Monday, April 13, 2015

A Wild Turkey Sighting, Daffodils and Violets

Look at what DH saw when he looked out the window on Easter Sunday afternoon!

He called downstairs to tell me there was a turkey in front of the garden, and we managed to get the window open and the screen removed without scaring her off. I think the noise of the camera made her a little nervous though; soon she headed across the driveway

and into the neighbor's pasture.

The redbud was at its peak Easter weekend. As you can see I still have a lot of clearing from last year to do!

I like how the redbud looks with the nearby red maple, nicknamed the
apricot maple due to the color of its spring flowers and fall leaves.

This has been the best year so far for daffodils.

DH's grandmother's daffodils finished up in early April

On March 28th

and then Quail, Curlew , and Thalia took over the show.


There is still plenty of space for more daffodil bulbs so I have been dividing them as they finish blooming.

'Thalia' has a unique sort of grace. I love the way it nods. To me the blooms smell like vanilla.

Curlew (the little white daffodil with the custard yellow cup) is also very sweet.

This time of year weeds are as important to the bees as garden flowers. This is the year of the field pansy. I don't recall ever seeing so many. They covered the neighbors' lawns.

Many are white

but I found some growing near the front yard that are pink and lavender, the loveliest of all.

Thanks to a couple of wet years blue violets have formed a nice carpet in several of the garden beds. I know some people regard them as weeds, but they are native and I desperately need a ground cover that can handle moisture and part shade. Besides, they are purple and I have always wanted violets in my garden.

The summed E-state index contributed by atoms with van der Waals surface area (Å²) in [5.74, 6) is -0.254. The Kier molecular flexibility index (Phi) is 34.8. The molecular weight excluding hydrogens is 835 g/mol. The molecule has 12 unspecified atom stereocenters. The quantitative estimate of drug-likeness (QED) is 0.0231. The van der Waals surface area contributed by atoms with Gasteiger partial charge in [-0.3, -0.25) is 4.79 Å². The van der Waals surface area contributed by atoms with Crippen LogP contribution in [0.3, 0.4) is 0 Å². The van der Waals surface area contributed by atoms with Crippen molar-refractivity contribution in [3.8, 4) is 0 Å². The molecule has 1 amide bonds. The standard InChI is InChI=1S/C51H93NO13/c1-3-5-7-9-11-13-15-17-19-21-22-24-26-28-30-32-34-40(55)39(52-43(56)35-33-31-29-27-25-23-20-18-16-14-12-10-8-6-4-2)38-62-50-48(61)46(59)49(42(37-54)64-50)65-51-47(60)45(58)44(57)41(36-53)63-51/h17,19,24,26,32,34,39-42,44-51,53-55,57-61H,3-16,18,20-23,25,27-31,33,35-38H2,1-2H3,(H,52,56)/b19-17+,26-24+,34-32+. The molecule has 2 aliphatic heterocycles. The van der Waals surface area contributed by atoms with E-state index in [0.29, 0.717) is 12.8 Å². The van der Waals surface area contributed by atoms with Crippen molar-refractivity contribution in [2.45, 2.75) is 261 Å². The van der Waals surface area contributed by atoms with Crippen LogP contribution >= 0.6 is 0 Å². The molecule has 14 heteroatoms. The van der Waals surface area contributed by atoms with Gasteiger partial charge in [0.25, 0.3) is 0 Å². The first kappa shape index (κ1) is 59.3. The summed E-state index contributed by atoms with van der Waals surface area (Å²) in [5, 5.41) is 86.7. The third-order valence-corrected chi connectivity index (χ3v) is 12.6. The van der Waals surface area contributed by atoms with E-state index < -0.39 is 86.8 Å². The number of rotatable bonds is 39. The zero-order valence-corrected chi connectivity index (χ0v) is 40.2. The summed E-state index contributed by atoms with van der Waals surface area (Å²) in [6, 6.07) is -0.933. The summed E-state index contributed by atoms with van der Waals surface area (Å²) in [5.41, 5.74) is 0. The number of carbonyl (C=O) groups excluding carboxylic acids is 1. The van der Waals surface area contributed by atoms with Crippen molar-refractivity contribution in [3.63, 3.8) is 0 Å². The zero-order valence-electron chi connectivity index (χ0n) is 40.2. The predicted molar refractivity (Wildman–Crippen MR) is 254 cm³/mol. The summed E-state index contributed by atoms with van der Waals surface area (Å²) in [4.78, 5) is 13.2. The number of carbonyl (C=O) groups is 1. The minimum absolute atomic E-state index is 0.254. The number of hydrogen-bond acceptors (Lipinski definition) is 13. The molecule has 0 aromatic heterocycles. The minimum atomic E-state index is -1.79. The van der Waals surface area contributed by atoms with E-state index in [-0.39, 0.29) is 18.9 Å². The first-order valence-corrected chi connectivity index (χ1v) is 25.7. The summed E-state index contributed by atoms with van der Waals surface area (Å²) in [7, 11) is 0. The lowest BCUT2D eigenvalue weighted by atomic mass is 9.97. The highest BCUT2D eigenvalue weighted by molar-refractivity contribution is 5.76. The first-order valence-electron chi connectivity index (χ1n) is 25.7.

Incidentally, blue violets were not growing wild on the farm when we moved here. Instead, there were 3 other species. One, the early blue violet, which looks much like a unicolor bird's foot violet. Two, what I believe is a marsh violet, with smaller leaves and flowers than the blue violet. It's very floriferous and typically grows in wet places.

The flowers range from blue to lavender. Three, a lilliputian
white violet, which I think is a bog white violet.

My quest to get lamium growing somewhere other than in the garden is succeeding! Now it's growing all over the front yard. This is a bee *favorite*. Once the clover starts blooming that will be a bee favorite too.

The bee looks like she is saying that this lamium is the best thing ever.
I predict there will be arguments with DH about when to move the lawn. lol

Saturday, March 28, 2015

Spring has arrived

Spring arrived a couple of weeks ago. The pastures started to green
up and Bradford pears and daffodils started blooming everywhere.

I don't have any Bradford pears, but it seems like everyone else does. Actually that's not true. Now that other cultivars have been released that are compatible with Bradford Pears, those trees produce a lot of fruit. I can't tell you how many pear seedlings I have seen pop up on my farm in recent years.

Here on the farm redbuds and daffodils are the first harbingers of
spring. All this past week the redbuds were getting more purple every day.

Narcissus pseudonarcissus, also known as Lent lily, is the earliest daffodil to bloom here.

The daffodils are shining, even through the detritus of last year's garden.

I was inspired to do some clearing. The birds are still using the old stuff for cover but many of them -- the song sparrows, the white-throated sparrows, the juncos, the hermit thrushes -- will be moving on soon and there's still plenty of cover elsewhere.

The daffodils in the front are 'Trevinthian', a fragrant jonquil that blooms for a very long time.

The daffodils in the back are from DH's grandmother's garden.

'Trevinthian' by the front sidewalk

A tiny little 'Tete a Tete' daffodil

and crocus in the old back yard.

The only way I can grow crocus is in sunken pots mulched with gravel.
Still, they were eaten by deer as they were starting to fade.

Spring starflower (Ipheion uniflorum). So far these are mostly blooming at the edges of the beds now; it's nearly impossible to not pull the short slender leaves while pulling chickweed.

Blue speedwell

The serviceberry that was covered in flowers last year doesn't have nearly as many flowers this year.

Unfortunately we're expecting a low in the mid 20s tonight. I hope the wisteria buds will be spared. We didn't get to see it bloom last year because a) I had cut it back too far the previous summer and b) it would have been frozen anyway even if I hadn't done that.

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